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In Coercion and Responsibility in Islam, Mairaj Syed explores how classical Muslim theologians and jurists from four intellectual traditions argue about the thorny issues that coercion raises about responsibility for one's action. This is done by assessing four ethical problems: whether the absence of coercion or compulsion is a condition for moral agency; how the law ought to define what is coercive; coercion's effect on the legal validity of speech acts; and its effects on moral and legal responsibility in the cases of rape and murder. Through a comparative and historical examination of these ethical problems, the book demonstrates the usefulness of a new model for analyzing ethical thought produced by intellectuals working within traditions in a competitive pluralistic environment. The book compares classical Muslim thought on coercion with that of modern Western thinkers on these issues and finds significant parallels between them. The finding suggests that a fruitful starting point for comparative ethical inquiry, especially inquiry aimed at the discovery of common ground for ethical action, may be found in an examination of how ethicists from different traditions considered concrete problems.
This book offers a new theoretical perspective on the thought of the great fifteenth-century Egyptian polymath, Jalal al-Din al-Suyuti (d. 1505). In spite of the enormous popularity that al-Suyuti's works continue to enjoy amongst scholars and students in the Muslim world, he remains underappreciated by western academia. This project contributes to the fields of Mamluk Studies, Islamic Studies, and Middle Eastern Studies not only an interdisciplinary analysis of al-Suyuti's legal writing within its historical context, but also a reflection on the legacy of the medieval jurist to modern debates. The study highlights the discursive strategies that the jurist uses to construct his own authority and frame his identity as a superior legal scholar during a key transitional moment in Islamic history. The approach aims for a balance between detailed textual analysis and 'big picture' questions of how legal identity and religious authority are constructed, negotiated and maintained. Al-Suyuti's struggle for authority as one of a select group of trained experts vested with the moral responsibility of interpreting God's law in society finds echoes in contemporary debates, particularly in his native land of Egypt. At a time when increasing numbers of people in the Arab world have raised their voices to demand democratic forms of government that nevertheless stay true to the principles of Shari'a, the issue of who has the ultimate authority to interpret the sources of law, to set legal norms, and to represent the 'voice' of Shari'a principles in society is still in dispute.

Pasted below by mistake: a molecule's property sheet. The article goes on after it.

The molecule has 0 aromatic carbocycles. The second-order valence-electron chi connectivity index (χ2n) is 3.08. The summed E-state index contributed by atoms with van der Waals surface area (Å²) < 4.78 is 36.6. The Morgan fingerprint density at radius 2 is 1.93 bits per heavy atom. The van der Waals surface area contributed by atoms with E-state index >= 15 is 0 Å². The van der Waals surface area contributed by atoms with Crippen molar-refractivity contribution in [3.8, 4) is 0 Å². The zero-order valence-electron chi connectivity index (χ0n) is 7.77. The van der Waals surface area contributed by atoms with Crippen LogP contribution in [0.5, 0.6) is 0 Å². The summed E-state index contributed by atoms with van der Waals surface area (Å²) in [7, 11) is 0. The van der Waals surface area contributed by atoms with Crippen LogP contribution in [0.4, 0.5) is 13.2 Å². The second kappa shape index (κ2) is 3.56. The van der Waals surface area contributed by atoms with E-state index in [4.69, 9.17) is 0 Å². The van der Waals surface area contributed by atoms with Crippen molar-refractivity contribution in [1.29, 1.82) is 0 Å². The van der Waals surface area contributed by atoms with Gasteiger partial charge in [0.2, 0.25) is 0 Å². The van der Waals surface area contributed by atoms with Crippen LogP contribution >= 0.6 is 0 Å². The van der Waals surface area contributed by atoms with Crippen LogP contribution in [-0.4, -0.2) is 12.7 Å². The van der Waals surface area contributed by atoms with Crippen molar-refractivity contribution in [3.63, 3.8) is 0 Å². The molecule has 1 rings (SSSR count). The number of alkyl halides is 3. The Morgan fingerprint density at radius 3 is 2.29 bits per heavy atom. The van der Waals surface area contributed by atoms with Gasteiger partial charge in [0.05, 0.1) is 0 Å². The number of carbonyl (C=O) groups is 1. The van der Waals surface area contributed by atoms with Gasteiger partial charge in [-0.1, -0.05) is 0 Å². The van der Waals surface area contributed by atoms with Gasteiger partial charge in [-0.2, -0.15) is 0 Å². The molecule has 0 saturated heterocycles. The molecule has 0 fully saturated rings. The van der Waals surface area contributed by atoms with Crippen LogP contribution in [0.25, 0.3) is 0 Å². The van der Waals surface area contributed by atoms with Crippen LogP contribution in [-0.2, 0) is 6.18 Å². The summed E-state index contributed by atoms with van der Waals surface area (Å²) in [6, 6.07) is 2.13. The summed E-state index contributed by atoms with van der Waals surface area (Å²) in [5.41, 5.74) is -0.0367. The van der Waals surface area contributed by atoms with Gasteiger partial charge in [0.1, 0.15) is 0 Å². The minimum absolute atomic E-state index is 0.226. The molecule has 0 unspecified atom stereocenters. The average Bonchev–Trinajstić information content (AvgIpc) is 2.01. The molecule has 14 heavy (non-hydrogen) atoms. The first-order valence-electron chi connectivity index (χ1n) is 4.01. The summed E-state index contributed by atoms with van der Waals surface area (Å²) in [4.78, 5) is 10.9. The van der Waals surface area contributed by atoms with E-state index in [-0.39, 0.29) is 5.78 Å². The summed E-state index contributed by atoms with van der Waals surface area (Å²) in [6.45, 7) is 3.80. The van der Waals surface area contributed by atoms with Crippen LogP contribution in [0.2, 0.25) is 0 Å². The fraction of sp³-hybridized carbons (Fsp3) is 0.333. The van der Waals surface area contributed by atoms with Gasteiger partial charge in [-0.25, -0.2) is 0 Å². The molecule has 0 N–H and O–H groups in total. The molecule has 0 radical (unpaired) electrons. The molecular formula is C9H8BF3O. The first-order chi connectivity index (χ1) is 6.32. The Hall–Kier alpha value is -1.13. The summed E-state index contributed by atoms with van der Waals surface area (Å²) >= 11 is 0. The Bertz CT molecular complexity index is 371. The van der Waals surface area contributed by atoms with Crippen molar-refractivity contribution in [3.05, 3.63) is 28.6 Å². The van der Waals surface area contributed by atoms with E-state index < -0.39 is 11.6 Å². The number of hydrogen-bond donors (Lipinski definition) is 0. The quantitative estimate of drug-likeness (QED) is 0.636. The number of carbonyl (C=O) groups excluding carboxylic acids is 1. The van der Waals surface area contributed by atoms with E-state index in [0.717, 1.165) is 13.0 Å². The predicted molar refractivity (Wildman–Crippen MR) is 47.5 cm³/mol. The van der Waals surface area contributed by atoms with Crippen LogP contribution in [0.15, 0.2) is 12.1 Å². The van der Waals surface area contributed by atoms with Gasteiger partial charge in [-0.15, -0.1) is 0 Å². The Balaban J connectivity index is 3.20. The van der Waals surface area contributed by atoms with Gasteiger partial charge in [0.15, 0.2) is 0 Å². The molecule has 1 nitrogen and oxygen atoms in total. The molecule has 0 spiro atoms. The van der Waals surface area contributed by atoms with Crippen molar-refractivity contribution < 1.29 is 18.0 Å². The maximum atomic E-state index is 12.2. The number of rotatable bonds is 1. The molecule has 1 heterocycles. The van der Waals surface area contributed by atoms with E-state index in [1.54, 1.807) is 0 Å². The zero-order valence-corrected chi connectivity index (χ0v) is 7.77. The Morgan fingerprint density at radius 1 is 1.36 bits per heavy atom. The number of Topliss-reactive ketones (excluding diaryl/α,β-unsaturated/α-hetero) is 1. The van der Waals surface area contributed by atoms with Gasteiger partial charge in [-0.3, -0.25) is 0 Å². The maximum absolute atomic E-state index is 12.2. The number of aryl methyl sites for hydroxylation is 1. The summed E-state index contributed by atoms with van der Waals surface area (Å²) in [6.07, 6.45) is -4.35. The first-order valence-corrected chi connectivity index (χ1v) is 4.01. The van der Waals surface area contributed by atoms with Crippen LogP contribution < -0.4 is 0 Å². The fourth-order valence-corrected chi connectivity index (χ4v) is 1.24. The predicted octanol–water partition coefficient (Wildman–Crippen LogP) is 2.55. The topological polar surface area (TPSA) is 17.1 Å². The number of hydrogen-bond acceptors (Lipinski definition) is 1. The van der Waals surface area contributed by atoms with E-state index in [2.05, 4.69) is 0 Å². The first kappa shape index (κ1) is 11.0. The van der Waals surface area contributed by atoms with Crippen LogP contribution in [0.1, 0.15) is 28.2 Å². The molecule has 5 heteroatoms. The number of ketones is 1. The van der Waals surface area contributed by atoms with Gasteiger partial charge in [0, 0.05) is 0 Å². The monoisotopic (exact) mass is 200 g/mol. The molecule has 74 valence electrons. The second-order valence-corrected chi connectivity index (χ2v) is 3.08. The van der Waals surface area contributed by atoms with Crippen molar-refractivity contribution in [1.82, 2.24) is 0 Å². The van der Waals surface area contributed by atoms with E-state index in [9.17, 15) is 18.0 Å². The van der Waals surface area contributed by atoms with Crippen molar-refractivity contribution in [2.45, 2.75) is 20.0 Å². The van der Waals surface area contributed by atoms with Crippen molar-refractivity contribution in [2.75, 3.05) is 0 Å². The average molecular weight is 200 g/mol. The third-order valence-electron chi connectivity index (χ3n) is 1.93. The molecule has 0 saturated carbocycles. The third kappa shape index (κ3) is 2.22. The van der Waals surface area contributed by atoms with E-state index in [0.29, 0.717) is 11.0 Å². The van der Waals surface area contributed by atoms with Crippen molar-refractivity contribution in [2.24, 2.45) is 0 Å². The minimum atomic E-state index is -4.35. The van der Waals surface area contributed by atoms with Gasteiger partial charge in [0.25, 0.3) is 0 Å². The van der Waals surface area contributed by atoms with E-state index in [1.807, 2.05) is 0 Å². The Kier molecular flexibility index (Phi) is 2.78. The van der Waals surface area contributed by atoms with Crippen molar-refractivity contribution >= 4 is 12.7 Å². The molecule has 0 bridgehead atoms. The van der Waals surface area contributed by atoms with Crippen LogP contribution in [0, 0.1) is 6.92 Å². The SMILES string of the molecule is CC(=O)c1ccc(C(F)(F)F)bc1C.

In this book Rumee Ahmed shatters the prevailing misconceptions of the purpose and form of the Islamic legal treatise. Through a subtle interpretation of the work of major Islamic jurists, he reveals how the moral teachings of Islam were translated into a legal context in the critical, formative period of Islamic law.